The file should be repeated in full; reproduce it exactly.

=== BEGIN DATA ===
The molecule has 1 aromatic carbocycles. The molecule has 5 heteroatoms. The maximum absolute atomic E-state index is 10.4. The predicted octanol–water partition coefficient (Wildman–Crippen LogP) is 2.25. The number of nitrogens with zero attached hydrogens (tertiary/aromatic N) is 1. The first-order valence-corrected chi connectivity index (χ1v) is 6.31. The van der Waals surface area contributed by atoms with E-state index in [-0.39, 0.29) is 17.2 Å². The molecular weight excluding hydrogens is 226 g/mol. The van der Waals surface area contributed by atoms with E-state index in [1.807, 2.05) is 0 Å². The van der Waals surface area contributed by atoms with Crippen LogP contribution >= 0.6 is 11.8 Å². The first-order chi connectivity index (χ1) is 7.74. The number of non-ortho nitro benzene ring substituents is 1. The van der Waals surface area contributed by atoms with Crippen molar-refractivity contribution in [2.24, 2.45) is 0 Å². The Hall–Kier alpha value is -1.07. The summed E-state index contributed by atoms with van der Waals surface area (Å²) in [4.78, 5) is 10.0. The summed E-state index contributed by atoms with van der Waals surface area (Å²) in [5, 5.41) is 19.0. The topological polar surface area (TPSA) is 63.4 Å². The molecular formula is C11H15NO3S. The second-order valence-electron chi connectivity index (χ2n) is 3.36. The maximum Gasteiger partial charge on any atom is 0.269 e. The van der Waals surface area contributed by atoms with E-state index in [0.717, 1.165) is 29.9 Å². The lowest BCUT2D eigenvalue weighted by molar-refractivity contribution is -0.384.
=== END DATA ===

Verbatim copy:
The molecule has 1 aromatic carbocycles. The molecule has 5 heteroatoms. The maximum absolute atomic E-state index is 10.4. The predicted octanol–water partition coefficient (Wildman–Crippen LogP) is 2.25. The number of nitrogens with zero attached hydrogens (tertiary/aromatic N) is 1. The first-order valence-corrected chi connectivity index (χ1v) is 6.31. The van der Waals surface area contributed by atoms with E-state index in [-0.39, 0.29) is 17.2 Å². The molecular weight excluding hydrogens is 226 g/mol. The van der Waals surface area contributed by atoms with E-state index in [1.807, 2.05) is 0 Å². The van der Waals surface area contributed by atoms with Crippen LogP contribution >= 0.6 is 11.8 Å². The first-order chi connectivity index (χ1) is 7.74. The number of non-ortho nitro benzene ring substituents is 1. The van der Waals surface area contributed by atoms with Crippen molar-refractivity contribution in [2.24, 2.45) is 0 Å². The Hall–Kier alpha value is -1.07. The summed E-state index contributed by atoms with van der Waals surface area (Å²) in [4.78, 5) is 10.0. The summed E-state index contributed by atoms with van der Waals surface area (Å²) in [5, 5.41) is 19.0. The topological polar surface area (TPSA) is 63.4 Å². The molecular formula is C11H15NO3S. The second-order valence-electron chi connectivity index (χ2n) is 3.36. The maximum Gasteiger partial charge on any atom is 0.269 e. The van der Waals surface area contributed by atoms with E-state index in [0.717, 1.165) is 29.9 Å². The lowest BCUT2D eigenvalue weighted by molar-refractivity contribution is -0.384.